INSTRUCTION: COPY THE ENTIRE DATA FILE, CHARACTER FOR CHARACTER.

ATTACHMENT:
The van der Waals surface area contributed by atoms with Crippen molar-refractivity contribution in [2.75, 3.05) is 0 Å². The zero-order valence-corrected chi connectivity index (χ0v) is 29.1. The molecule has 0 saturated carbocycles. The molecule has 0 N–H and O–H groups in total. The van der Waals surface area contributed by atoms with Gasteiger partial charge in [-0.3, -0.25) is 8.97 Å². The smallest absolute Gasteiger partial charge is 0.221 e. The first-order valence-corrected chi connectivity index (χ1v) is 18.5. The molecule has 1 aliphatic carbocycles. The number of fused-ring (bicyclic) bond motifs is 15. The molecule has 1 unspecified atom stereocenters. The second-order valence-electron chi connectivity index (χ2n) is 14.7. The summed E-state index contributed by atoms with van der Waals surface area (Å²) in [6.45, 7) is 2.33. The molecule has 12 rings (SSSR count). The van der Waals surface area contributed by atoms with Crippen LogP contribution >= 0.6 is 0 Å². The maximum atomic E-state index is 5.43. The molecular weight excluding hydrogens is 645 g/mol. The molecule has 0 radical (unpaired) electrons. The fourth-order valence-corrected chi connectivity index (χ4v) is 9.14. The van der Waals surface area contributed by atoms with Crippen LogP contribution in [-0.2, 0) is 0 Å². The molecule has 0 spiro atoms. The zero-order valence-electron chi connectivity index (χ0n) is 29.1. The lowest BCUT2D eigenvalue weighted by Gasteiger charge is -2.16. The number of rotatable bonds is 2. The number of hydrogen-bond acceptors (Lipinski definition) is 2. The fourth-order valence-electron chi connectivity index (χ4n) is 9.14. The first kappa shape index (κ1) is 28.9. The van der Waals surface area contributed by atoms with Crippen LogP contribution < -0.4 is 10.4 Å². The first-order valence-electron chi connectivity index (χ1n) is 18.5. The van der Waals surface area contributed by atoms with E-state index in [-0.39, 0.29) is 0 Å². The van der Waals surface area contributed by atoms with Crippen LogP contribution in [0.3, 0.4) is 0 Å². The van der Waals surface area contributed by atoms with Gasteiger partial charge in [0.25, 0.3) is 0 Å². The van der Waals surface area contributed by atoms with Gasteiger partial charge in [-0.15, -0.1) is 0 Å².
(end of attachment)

The van der Waals surface area contributed by atoms with Crippen molar-refractivity contribution in [2.75, 3.05) is 0 Å². The zero-order valence-corrected chi connectivity index (χ0v) is 29.1. The molecule has 0 saturated carbocycles. The molecule has 0 N–H and O–H groups in total. The van der Waals surface area contributed by atoms with Gasteiger partial charge in [-0.3, -0.25) is 8.97 Å². The smallest absolute Gasteiger partial charge is 0.221 e. The first-order valence-corrected chi connectivity index (χ1v) is 18.5. The molecule has 1 aliphatic carbocycles. The number of fused-ring (bicyclic) bond motifs is 15. The molecule has 1 unspecified atom stereocenters. The second-order valence-electron chi connectivity index (χ2n) is 14.7. The summed E-state index contributed by atoms with van der Waals surface area (Å²) in [6.45, 7) is 2.33. The molecule has 12 rings (SSSR count). The van der Waals surface area contributed by atoms with Crippen LogP contribution >= 0.6 is 0 Å². The maximum atomic E-state index is 5.43. The molecular weight excluding hydrogens is 645 g/mol. The molecule has 0 radical (unpaired) electrons. The fourth-order valence-corrected chi connectivity index (χ4v) is 9.14. The van der Waals surface area contributed by atoms with Crippen LogP contribution in [-0.2, 0) is 0 Å². The molecule has 0 spiro atoms. The zero-order valence-electron chi connectivity index (χ0n) is 29.1. The lowest BCUT2D eigenvalue weighted by Gasteiger charge is -2.16. The number of rotatable bonds is 2. The number of hydrogen-bond acceptors (Lipinski definition) is 2. The fourth-order valence-electron chi connectivity index (χ4n) is 9.14. The first kappa shape index (κ1) is 28.9. The van der Waals surface area contributed by atoms with Crippen LogP contribution < -0.4 is 10.4 Å². The first-order valence-electron chi connectivity index (χ1n) is 18.5. The van der Waals surface area contributed by atoms with E-state index in [-0.39, 0.29) is 0 Å². The van der Waals surface area contributed by atoms with Crippen LogP contribution in [0.3, 0.4) is 0 Å². The van der Waals surface area contributed by atoms with Gasteiger partial charge in [0.25, 0.3) is 0 Å². The van der Waals surface area contributed by atoms with Gasteiger partial charge in [-0.15, -0.1) is 0 Å².